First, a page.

AP journalist, other media workers return to Myanmar court

International

FILE – This undated family file photo shows Associated Press journalist Thein Zaw in Yangon, Myanmar. A court in Myanmar extended on Friday, March 12, 2021, the pretrial detention of an Associated Press journalist who was arrested while covering demonstrations against a coup. He is facing a charge that could send him to prison for three years. His next hearing will be on March 24.(Thein Zaw family via AP, File)

YANGON, Myanmar (AP) — Associated Press journalist Thein Zaw and several other members of the media who have been charged under a public order law while covering anti-coup protests in Myanmar are returning to court Wednesday.

It is the second round of hearings for the journalists, who were arrested on Feb. 27 and face up to three years behind bars. Thein Zaw’s lawyer, Tin Zar Oo, said after the first hearing on March 12 that she might be able to submit an application for bail on Wednesday.

About 40 members of the media have been detained since the coup, and roughly half of them remain in custody, according to Myanmar’s Assistance Association for Political Prisoners. Seven, including Thein Zaw, were arrested on Feb. 27.

Authorities also canceled the licenses of five local outlets that had extensively covered the protests. Mizzima, Democratic Voice of Burma, Khit Thit Media, Myanmar Now and 7Day News have continued operating despite being barred from broadcasting or publishing on any media platform.

“Associated Press journalist Thein Zaw and all other journalists wrongly detained in Myanmar should be immediately and unconditionally released,” Shawn Crispin, senior representative for Southeast Asia of the New York-based Committee to Protect Journalists said after the March 12 hearing. “The abuse of vague criminal charges to jail journalists is tantamount to making all news reporting a crime. Myanmar’s junta must stop detaining journalists and allow reporters to do their jobs without fear of reprisal.”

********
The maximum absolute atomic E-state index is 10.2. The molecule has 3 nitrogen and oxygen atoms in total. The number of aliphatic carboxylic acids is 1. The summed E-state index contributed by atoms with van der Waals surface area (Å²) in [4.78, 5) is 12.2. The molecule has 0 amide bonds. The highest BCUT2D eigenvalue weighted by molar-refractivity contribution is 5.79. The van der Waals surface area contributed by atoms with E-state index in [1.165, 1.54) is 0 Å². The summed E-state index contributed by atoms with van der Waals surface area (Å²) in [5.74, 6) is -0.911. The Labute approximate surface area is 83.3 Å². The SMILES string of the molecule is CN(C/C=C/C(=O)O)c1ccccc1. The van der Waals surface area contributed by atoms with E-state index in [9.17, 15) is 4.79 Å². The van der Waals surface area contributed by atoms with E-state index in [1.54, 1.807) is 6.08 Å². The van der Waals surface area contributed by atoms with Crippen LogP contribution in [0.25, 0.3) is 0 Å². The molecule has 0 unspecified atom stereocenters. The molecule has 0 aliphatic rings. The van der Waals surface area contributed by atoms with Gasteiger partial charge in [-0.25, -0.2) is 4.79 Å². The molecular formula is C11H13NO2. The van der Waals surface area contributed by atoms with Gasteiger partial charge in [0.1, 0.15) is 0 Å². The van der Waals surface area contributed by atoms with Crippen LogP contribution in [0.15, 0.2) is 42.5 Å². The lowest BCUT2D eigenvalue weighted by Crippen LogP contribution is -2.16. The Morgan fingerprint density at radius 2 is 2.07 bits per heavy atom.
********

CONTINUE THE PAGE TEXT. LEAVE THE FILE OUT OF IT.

Thein Zaw and others are charged under Sub-Section 505(A) of the Penal Code, which criminalizes “any attempt to cause fear, spread false news, or agitate directly or indirectly a criminal offense against a government employee.”

Section 505 covers seditious activities, and was amended by the junta to include a broader range of offenses and extend the maximum prison term from two years to three.

Thein Zaw was arrested as he was photographing police, some of them armed, charging at anti-coup protesters. A video shows that although he stepped to the side of the street to get out of their way, several police rushed over and surrounded him. One put him in a chokehold as he was handcuffed and then taken away.

Lawyer Tin Zar Oo said Wednesday’s hearing will take place at a special court in Insein Prison in northern Yangon, where Thein Zaw has been held since his arrest. The prison has been notorious for decades for holding political detainees, and hundreds of people arrested during the latest crackdown are jailed there.

At the previous hearing, Tin Zar Oo and one of Thein Zaw’s brothers were allowed into the courtroom to take part in the 10-minute videoconference, along with a representative from the U.S. Embassy and his translator.

Until then, Thein Zaw had not been seen by his lawyer or any of his family members since his arrest. Tin Zar Oo said visits at Insein Prison, where he is being held, were not allowed because of coronavirus concerns, so his family has been dropping off food and supplies for him at the gate.

Tin Zar Oo said that her client looked healthy at the March 12 hearing, but suffered from asthma at night. She said Thein Zaw’s brother commented that he had lost weight.

The Associated Press and many press freedom organizations have called for the release of Thein Zaw and the other detained journalists.

“Independent journalists must be allowed to freely and safely report the news without fear of retribution,” Ian Phillips, AP vice president for international news, said after the arrest. “AP decries in the strongest terms the arbitrary detention of Thein Zaw.”

The U.S. government, in addition to criticizing the coup and the violence by Myanmar’s security forces, has been supportive of press freedom in the Southeast Asian nation.

“We condemn the attempted media blackout and efforts to silence the voices of the people by revoking the licenses of several local media organizations,” U.S. State Department spokesperson Ned Price said earlier this month. “We are deeply concerned about the increasing attacks on the freedom of expression, including for members of the press. We call for the release of journalists and for all others who have been unjustly detained.”

Even during deposed leader Aung San Suu Kyi’s time in office, journalists were often targeted for their reporting.

Two journalists working for the Reuters news agency were arrested in 2017 while working on a story about military violence directed at Myanmar’s Rohingya minority. They were accused of illegally possessing official documents and sentenced to seven years before being freed in 2019 in a mass presidential pardon.

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